University dissertation from Lund University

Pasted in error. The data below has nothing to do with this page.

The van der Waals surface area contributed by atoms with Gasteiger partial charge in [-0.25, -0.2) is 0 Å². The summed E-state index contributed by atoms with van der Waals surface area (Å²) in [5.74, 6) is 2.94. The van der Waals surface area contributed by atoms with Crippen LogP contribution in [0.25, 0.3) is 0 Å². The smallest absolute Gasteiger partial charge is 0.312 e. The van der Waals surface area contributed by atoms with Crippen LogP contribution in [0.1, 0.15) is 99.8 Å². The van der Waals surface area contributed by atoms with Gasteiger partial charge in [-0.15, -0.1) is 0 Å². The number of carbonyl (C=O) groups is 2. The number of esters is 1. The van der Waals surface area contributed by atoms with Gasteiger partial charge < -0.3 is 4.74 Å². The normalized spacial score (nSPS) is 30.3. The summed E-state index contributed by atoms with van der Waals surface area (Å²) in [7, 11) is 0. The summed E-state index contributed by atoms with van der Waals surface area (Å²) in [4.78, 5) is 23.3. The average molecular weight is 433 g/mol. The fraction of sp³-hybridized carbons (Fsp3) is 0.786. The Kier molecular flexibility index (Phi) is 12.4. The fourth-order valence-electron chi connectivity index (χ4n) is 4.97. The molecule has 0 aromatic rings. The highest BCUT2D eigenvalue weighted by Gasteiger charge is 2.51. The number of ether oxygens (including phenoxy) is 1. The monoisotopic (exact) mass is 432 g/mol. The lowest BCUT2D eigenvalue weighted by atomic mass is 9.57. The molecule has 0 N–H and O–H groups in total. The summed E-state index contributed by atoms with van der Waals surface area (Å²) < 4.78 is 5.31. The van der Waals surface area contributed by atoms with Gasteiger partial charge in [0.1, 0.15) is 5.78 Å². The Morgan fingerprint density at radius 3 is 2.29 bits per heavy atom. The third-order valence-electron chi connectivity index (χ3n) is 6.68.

Abstract: Primary mesenchymal stem cells (MSC) play a central role in bone marrow (BM) and during haematopoiesis. Yet, the exact phenotype and spatial distribution of primary MSC in the human BM are unknown. Their cultured progeny are promising candidates for clinical applications. MSC cultures however, are heterogeneous and, while critical for clinical applications, their exact composition is not known. We have therefore analysed the phenotype of primary MSC in the BM and found that mesenchymal progenitors were highly enriched in the lin-/CD271+/CD45- fraction. Interestingly, CD146 expression pertained to the in-vivo localization of primary MSC in the human bone marrow (perivascular/endosteal) while CD146 expression in-vitro was oxygen level dependent. Cultured MSC were analysed after carboxyfluorescein succinimidyl ester (CFSE) staining for cell division tracking. Sorting for slowly dividing and rapidly dividing sub-populations and global gene expression analysis yielded 102 differentially expressed genes. Two of these genes translated into proteins that enabled for the prospective identification of a VCAM+/ FMOD+ sub-population, with low progenitor activity and a limited differentiation potential. On the other hand, MSC support tumour growth and metastasis and have even been suggested as osteosarcoma (OS) stem cells. We therefore analysed MSC in OS (OS-MSC) and compared them with BM-MSC. OS samples contained very high frequencies of mesenchymal progenitor cells. OS-derived MSC (OS-MSC) did not show chromosomal aberrations, had normal MSC morphology and expressed the typical MSC surface marker profile. A global gene expression analysis yielded a set of genes differentially expressed between OS- and BM-MSC. Of these, 3 genes responsible for membrane-associated proteins were analysed: CD142, LY6H, and OSS3' were 24.9- , 7.2- , and 66.4-fold higher expressed in OS-MSC. The OSS3-protein was expressed in all analysed primary OS samples and only OSS3 identified the majority of mesenchymal progenitor cells in uncultured tumour samples. Taken together, we propose here a marker combination for a highly enriched primary MSC population and show that CD146 expression relates to the perivascular (versus endosteal) localization of primary human MSC. This is of importance to further studies of the haematopoietic environment. We also show the presence of sub-populations within MSC cultures and propose markers for the isolation of a functionally impaired population. This is important for safe and efficient clinical application of cultured MSC. Furthermore we could demonstrate high numbers of colony forming mesenchymal progenitors in OS, suggesting that MSC are a major constituent of the OS stroma and consequently represent a target for therapy. Finally the above data show that a sub-population of OS cells expresses OSS3 and we furthermore demonstrate that OSS 3 identifies the majority of colony forming mesenchymal progenitors within OS. Presumably, these cells are the origin of a considerable part of the CAF population within the tumour and they should therefore be considered a target for therapy. Experiments investigating the use of OSS3 antibodies in an antibody-dependent cell-mediated cytotoxicity-based approach are currently underway. 'Due to a possible patent application, we were advised to substitute the original gene name with an alias.

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